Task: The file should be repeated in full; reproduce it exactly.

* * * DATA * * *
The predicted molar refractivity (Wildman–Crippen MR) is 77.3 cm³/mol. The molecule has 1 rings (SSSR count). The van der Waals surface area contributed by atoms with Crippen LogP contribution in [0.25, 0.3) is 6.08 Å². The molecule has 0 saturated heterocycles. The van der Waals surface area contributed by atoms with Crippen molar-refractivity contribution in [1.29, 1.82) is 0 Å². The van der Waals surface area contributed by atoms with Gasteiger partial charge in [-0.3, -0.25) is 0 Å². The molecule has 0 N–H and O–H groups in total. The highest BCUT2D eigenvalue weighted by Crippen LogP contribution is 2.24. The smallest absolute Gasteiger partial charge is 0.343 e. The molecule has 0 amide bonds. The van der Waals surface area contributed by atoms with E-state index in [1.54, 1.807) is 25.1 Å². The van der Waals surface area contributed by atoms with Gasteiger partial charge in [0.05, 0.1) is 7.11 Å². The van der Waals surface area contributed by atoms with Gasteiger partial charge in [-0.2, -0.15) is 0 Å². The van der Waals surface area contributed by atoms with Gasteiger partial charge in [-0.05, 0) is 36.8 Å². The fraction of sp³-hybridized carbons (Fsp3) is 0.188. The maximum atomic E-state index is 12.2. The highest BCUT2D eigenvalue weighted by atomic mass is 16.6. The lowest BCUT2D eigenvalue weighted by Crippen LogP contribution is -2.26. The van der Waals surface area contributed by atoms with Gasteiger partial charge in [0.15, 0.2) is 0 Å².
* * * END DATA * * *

The predicted molar refractivity (Wildman–Crippen MR) is 77.3 cm³/mol. The molecule has 1 rings (SSSR count). The van der Waals surface area contributed by atoms with Crippen LogP contribution in [0.25, 0.3) is 6.08 Å². The molecule has 0 saturated heterocycles. The van der Waals surface area contributed by atoms with Crippen molar-refractivity contribution in [1.29, 1.82) is 0 Å². The van der Waals surface area contributed by atoms with Gasteiger partial charge in [-0.3, -0.25) is 0 Å². The molecule has 0 N–H and O–H groups in total. The highest BCUT2D eigenvalue weighted by Crippen LogP contribution is 2.24. The smallest absolute Gasteiger partial charge is 0.343 e. The molecule has 0 amide bonds. The van der Waals surface area contributed by atoms with E-state index in [1.54, 1.807) is 25.1 Å². The van der Waals surface area contributed by atoms with Gasteiger partial charge in [0.05, 0.1) is 7.11 Å². The van der Waals surface area contributed by atoms with Gasteiger partial charge in [-0.2, -0.15) is 0 Å². The van der Waals surface area contributed by atoms with Gasteiger partial charge in [-0.05, 0) is 36.8 Å². The fraction of sp³-hybridized carbons (Fsp3) is 0.188. The maximum atomic E-state index is 12.2. The highest BCUT2D eigenvalue weighted by atomic mass is 16.6. The lowest BCUT2D eigenvalue weighted by Crippen LogP contribution is -2.26. The van der Waals surface area contributed by atoms with Gasteiger partial charge in [0.15, 0.2) is 0 Å².